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Epigenetic dysregulation of the Wnt signalling pathway in chronic lymphocytic leukaemia
  1. C S Chim,
  2. R Pang,
  3. R Liang
  1. Department of Medicine, Queen Mary Hospital, University of Hong Kong, Hong Kong, China
  1. Dr C S Chim, Department of Medicine, Queen Mary Hospital, 102 Pokfulam Road, Hong Kong, China; jcschim{at}


Background: Wnt signalling has recently been implicated in the pathogenesis of cancer.

Methods: This study investigated the activity of Wnt signalling in peripheral blood chronic lymphocytic leukaemia (CLL) lymphocytes, and the methylation status of seven soluble Wnt antagonist genes, including WIF1, DKK3, APC, SFRP1, SFRP2, SFRP4 and SFRP5, by using methylation-specific PCR in the peripheral blood CLL lymphocytes and bone marrow samples of patients with CLL at diagnosis.

Results: In the peripheral blood CLL lymphocytes, constitutive activation of Wnt signalling was detected, associated with hypermethylation of the soluble Wnt inhibitor genes. In the diagnostic CLL marrow samples, methylation of the seven genes was detected in up to 36.4% of samples. Moreover, 23 (52.3%) patients had methylation of at least one of the seven genes, of whom 14 (60.8%) had methylation of two or more Wnt inhibitor genes. Apart from an association of advanced age with DKK3 methylation, there was no association of gene hypermethylation with either clinical characteristics (including age, gender, lymphocyte count at diagnosis, Rai stage and poor-risk karyotype) or survival.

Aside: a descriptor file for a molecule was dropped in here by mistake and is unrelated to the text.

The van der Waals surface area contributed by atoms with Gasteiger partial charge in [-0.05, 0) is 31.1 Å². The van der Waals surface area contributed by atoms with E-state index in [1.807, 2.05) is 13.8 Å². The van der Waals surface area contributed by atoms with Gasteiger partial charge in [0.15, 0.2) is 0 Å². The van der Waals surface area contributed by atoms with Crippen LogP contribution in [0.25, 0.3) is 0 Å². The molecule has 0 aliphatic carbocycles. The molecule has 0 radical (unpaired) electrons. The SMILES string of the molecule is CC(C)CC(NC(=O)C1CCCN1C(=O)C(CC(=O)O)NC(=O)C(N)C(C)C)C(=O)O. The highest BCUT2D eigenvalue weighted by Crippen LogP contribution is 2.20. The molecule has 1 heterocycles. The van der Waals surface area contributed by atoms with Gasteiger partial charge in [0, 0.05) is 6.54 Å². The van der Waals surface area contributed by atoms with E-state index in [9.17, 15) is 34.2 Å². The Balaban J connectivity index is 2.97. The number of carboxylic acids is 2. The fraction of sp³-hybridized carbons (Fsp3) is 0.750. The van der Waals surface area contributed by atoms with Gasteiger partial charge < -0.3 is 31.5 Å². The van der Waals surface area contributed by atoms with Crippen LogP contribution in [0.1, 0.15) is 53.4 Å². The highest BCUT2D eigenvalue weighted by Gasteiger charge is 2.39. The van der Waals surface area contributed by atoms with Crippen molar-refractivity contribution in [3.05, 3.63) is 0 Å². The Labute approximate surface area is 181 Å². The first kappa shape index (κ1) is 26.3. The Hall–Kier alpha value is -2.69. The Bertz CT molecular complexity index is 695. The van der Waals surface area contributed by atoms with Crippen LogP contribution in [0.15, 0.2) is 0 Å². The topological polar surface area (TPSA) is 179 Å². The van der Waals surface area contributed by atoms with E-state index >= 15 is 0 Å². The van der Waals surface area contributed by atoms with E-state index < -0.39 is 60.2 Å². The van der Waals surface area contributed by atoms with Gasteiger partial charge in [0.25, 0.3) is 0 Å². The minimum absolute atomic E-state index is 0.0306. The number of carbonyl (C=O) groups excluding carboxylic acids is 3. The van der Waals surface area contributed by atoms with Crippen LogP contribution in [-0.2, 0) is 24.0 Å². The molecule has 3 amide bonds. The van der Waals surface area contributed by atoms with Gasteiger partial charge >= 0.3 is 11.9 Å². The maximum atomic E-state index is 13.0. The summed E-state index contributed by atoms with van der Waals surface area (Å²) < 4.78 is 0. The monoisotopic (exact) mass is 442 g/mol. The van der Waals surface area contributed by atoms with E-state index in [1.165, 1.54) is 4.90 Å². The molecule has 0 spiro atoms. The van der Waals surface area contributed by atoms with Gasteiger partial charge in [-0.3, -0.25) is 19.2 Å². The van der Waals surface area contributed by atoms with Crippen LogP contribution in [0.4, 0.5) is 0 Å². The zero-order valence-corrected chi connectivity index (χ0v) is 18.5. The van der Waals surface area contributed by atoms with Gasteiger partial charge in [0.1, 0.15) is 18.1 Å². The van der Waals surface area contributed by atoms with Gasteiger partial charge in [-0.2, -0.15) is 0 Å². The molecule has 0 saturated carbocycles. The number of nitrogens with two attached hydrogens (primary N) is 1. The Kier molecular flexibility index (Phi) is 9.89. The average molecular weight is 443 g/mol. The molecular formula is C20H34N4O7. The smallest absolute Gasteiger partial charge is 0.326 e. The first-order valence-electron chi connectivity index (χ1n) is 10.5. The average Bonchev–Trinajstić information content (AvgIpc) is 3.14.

Conclusion: Wnt signalling is constitutively activated in CLL B lymphocytes in association with methylation of multiple soluble Wnt antagonist genes. Methylation of these soluble Wnt antagonist genes, occasionally multiple genes, in primary CLL marrow samples suggests an important role in CLL pathogenesis. Moreover, this study underscored the importance of studying methylation of a panel of, but not individual, genes regulating a cellular pathway.

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  • Competing interests: None.

  • Ethics approval: Ethics approval was obtained from the institution review board of Queen Mary Hospital.